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Human breastmilk fortifiers may ward off eye disease in premature babies, finds Prolacta-backed study

Nutrition Insight Magazine

Edited by Louis Gore-Langton

8 Mar 2021--- Feeding premature infants Prolacta Bioscience’s human breastmilk-based fortifiers, as part of an exclusive human milk diet (EHMD), could reduce the incidence of retinopathy of prematurity (ROP), according to a series of recent studies. 

EHMD is a recommended diet plan of only human milk for infants under six months old, followed by continued breastfeeding up until one year. Prolacta’s fortifiers are derived from human donor milk. 

ROP is an eye disease that causes abnormal development of retinal blood vessels and is a key cause of decreased vision and blindness in children worldwide, primarily affecting premature infants.

Severe ROP is also a predictor of functional disability for children, including a direct impact on their neurodevelopment. The disease is one of the main comorbidities of prematurity that hospitals are working to reduce around the world, says Prolacta. 

Four clinical trials now indicate that the incidence and severity of ROP decrease when extremely premature infants are nourished with Prolacta’s products as part of an EHMD. 

The company is drawing attention to the results to increase awareness of its Humavant line of products, which promotes EHMD over the use of cow milk.

The studies 

Prolacta is now highlighting four separate clinical trials’ cumulative results, conducted over the past five years. 

Firstly, a 2016 study showed a 55 percent relative reduction in ROP incidence in preterm infants weighing 1,500 g or less. Participants were receiving Prolacta’s fortifiers as part of an EHMD and were compared to preterm infants receiving cow milk-based fortifiers.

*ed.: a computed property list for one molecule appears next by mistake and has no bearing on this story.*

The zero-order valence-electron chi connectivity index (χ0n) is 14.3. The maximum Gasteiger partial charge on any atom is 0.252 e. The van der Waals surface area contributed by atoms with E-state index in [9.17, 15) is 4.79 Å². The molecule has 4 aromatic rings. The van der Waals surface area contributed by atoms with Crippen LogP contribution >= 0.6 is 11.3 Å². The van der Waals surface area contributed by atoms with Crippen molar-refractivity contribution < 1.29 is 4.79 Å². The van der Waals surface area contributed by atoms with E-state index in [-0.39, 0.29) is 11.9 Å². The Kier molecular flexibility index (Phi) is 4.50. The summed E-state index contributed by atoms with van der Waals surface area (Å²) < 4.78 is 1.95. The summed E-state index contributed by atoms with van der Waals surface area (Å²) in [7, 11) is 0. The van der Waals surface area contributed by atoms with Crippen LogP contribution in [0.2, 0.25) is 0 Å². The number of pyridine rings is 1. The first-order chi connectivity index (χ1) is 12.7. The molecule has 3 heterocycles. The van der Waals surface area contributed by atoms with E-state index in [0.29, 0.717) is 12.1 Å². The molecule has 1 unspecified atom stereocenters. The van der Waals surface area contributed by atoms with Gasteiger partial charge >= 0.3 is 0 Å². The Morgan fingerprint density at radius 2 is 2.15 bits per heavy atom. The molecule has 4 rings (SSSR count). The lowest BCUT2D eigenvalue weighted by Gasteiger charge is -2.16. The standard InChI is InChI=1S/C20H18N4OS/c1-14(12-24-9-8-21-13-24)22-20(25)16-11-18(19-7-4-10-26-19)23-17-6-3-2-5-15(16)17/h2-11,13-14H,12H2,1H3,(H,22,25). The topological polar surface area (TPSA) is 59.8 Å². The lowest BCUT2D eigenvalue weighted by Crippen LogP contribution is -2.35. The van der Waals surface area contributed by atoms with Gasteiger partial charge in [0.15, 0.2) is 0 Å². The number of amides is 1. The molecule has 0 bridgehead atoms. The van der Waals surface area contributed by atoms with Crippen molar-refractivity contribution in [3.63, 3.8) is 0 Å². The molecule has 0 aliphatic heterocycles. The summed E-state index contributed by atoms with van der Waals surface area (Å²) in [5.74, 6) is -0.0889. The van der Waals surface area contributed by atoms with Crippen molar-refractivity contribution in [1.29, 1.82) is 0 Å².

Similarly, another 2016 study showed multiple clinical outcome improvements in infants on the same diet, including a 42 percent relative reduction in ROP incidence in preterm infants weighing 1,250 g. 

Meanwhile, a 2018 study showed an 84 percent reduction in the incidence of severe ROP in preterm infants consuming Prolacta’s products compared to preterm infants weighing 1,250 g and receiving mother’s own milk/donor milk with cow milk-based fortifiers.

Lastly, a study from the University of Virginia in 2019 achieved a 22 percent relative reduction in ROP incidence after implementing Prolacta’s products.

“We’re encouraged by the growing body of clinical evidence proving the significant health benefits of Prolacta’s products as part of an EHMD and are especially encouraged by this data, which shows reduction in the incidence and severity of ROP,” says Melinda Elliott, chief medical officer of Prolacta. 

“Addressing premature infant complications through nutrition in the neonatal intensive care unit (NICU) means improved short- and long-term health benefits for each infant affected, as well as reduced hospitalizations and costs for all involved.”

Breastfeeding in the spotlight

Last year, NutritionInsight took an in-depth look at the breastfeeding space as part of World Breastfeeding Week 2020

The theme for World Breastfeeding Week was to “support breastfeeding for a healthier planet.” 

In line with this theme, the World Health Organization (WHO) and UNICEF called on governments to protect and promote women’s access to skilled breastfeeding counseling, a critical component of breastfeeding support.

WHO recommends that mothers breastfeed infants for the first six months of life for optimal health. Advantages include the fact that breastmilk provides lifesaving antibodies that protect babies against many childhood illnesses.